Talk:Battle of Spion Kop

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Renaming of page[edit]

Discussion on renaming this page has been archived at Talk:Battle of Spion Kop/Archive 1.

A vote was taken, and the decision was to leave it where it is. Wizzy 13:50, Mar 16, 2005 (UTC)

For completeness I added the Dutch name of the battle to the text; as questioned in the archive on the topic, Dutch combines separate words the same as Afrikaans does, thus Slag bij Spionkop. The difference is that Afrikaans uses van, meaning of, while Dutch uses bij, meaning near or at for the designation of battlefields. Michel Doortmont (talk) 23:17, 25 March 2008 (UTC)

Lol, the official name is Spioenkop! — Adriaan (TC) 16:12, 3 May 2009 (UTC)


I have modified the article to provide a better picture of the actual events. I will undetake further modifications when I have time. I dont know how to reference things in wiki yet but my sources are "The Boer War" by Thomas Packenham and a visit to the battlefield an the literature available there.

Regards, Jon. 29/09/2006

Nice job. Wizzy 10:55, 3 October 2006 (UTC)

Reverse slope defence[edit]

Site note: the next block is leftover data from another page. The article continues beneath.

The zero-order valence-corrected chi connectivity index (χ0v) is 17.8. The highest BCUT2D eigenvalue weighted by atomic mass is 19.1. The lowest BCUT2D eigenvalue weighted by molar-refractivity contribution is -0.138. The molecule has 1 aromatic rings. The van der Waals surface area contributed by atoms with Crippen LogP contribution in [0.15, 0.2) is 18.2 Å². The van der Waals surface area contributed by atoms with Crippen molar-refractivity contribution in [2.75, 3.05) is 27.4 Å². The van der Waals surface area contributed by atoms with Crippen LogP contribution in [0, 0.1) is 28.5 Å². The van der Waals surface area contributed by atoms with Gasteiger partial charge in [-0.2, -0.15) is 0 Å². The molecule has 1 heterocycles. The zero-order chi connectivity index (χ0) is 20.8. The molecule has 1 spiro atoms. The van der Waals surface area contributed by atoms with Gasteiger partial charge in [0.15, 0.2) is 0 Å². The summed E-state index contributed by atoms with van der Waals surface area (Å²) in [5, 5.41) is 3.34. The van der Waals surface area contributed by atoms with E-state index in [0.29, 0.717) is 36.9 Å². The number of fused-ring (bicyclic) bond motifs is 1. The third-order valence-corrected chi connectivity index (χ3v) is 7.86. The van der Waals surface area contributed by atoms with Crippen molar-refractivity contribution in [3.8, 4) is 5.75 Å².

Sorry but I dispute this

'The Boers sited their defensive positions not on the crests of hills but instead on the rear slope, out of sight of enemy forces, a tactic unfamiliar to British military orthodoxy.'

Since its what Wellington used in the Peninsula War and at Waterloo.Koonan the almost civilised 01:27, 1 June 2007 (UTC)

I agree with you and furthermore think its neither true nor relevant to this battle and so have removed it. 14:12, 27 October 2007 (UTC)

Boer artillery?[edit]

The infobox gives artillery strength for the British but not the Boers, although the article mentions Boer shelling. This seems like an anomaly. --Graminophile 17:39, 29 October 2007 (UTC)

The only reference that I can find is to "three field guns and two pom-poms" although this is hardly specific enough to include in the article. I'll see what I can dig up. Jonewer 08:25, 4 November 2007 (UTC)
I've found a source for information on the Boer Artillery at Spion Kop. In his message to Sir Charles Warren dated 24 January 1900, during the battle, Col. Thorneycroft states that: quote "They (the Boers) have the long-range gun, three of the shorter range, and one Maxim-Nordenfelt." I've added the reference. In his official report of the action dated 26 January 1900 he states that the Boers began the battle with 3 field guns and one pom-pom, but after the Scottish Rifles arrived: "The heavy fire continued, and the Boers brought a gun and a Maxim-Nordenfelt to bear on us from the east..." That makes a total of six guns including two pom-poms. Hopefully that helps. Tristan benedict (talk) 16:56, 5 May 2009 (UTC)